One of N.J.’s most unique, and one of our best features, was that we had diners, and they were open 24/7. You could sail into your local silver dining car down the backroad of the state or pull into one of our updated shiny spots trying to disguise themselves as high-end restaurants, and as much order fries-with-gravy (sometimes called disco’-fries) as a whole lobster dinner at three a.m. or breakfast twelve hours later. I recall having two friends come in from California, years passing between their visits, and both ladies agreeing they were hungry after the long airplane ride to get to New Jersey but bemoaning the fact that they had landed too late to get food. Driving us to one of so many diners around my ‘burb, they were both surprised and delighted they could eat well after 10 pm during the week.
Yes, this was one of the best aspects of our many excellent New Jersey diners and an aspect that is all but gone now.
Passing as any New Jersian-it does on his or her regular rounds, I am coming across more and more diners, and big, busy ones on significant thoroughfares, closing during evening hours. I am talking wonderful spots where I used to trundle in at two am with my band, all of us festooned in our 80’s stage clothes, not drawing even a raised eyebrow from the other patrons who had either hit a club that night or were just night owls out for an omelet. But these days, good luck finding a diner open twenty-four hours.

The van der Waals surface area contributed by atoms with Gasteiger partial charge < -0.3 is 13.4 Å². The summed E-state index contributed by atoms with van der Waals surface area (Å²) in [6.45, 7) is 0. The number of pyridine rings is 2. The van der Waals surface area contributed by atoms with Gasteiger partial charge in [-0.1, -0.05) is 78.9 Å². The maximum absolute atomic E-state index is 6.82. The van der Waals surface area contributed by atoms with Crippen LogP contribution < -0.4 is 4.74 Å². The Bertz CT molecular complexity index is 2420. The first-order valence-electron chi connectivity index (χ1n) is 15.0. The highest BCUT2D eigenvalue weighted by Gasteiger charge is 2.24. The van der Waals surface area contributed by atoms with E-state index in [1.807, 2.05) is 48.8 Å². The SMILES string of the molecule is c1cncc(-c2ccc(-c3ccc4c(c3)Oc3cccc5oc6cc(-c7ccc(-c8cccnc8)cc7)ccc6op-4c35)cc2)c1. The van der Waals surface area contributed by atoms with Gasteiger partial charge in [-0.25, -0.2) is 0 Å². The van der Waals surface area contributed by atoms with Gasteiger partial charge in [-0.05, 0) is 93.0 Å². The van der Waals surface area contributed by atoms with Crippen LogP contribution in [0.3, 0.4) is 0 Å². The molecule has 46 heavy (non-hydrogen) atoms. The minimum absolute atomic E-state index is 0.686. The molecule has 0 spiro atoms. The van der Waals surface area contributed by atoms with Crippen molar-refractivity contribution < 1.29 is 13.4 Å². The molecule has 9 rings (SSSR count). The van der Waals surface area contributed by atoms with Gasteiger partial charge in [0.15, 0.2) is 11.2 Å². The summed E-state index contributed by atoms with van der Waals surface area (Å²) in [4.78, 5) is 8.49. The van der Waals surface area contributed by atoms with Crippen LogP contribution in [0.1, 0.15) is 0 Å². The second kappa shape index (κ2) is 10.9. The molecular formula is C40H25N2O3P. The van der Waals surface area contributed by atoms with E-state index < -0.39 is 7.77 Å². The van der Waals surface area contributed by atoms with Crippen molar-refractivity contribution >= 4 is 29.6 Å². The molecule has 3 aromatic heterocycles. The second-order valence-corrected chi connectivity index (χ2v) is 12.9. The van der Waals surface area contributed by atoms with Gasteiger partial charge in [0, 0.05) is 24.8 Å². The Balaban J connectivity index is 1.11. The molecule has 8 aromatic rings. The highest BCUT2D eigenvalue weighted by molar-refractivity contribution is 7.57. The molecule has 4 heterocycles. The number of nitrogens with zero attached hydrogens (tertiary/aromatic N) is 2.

I did a quick search, and here are some that need to be commended for keeping the 24/7, any kind of food available at any time, credo alive.
There is a Clinton Station Diner on Rte. 78 West serves, as they boast, some of the biggest burgers in the world. You can sit and eat in their 1927 Blue Comet Train car, which is pretty neat. I have been to this dinner often; it is fantastic.
The American Diner, a West Orange staple, features House-Made “Mama’s” Meatloaf. There’s The Boulevard Diner in North Bergen and The Park Ave Diner in South Plainfield, and family-owned for nearly four decades. There is the Park 22 in Greenbook.
But conducting my brief search, I came across more diners closing around 10 pm or 12 midnight than those open in the 24-hour old school style. Blame it on COVID; blame it on people venturing out less and less. Blame it on how much of the modern age is robbing us of our very best cultural touchstones. Either way, I want my diner to stay open twenty-four hours!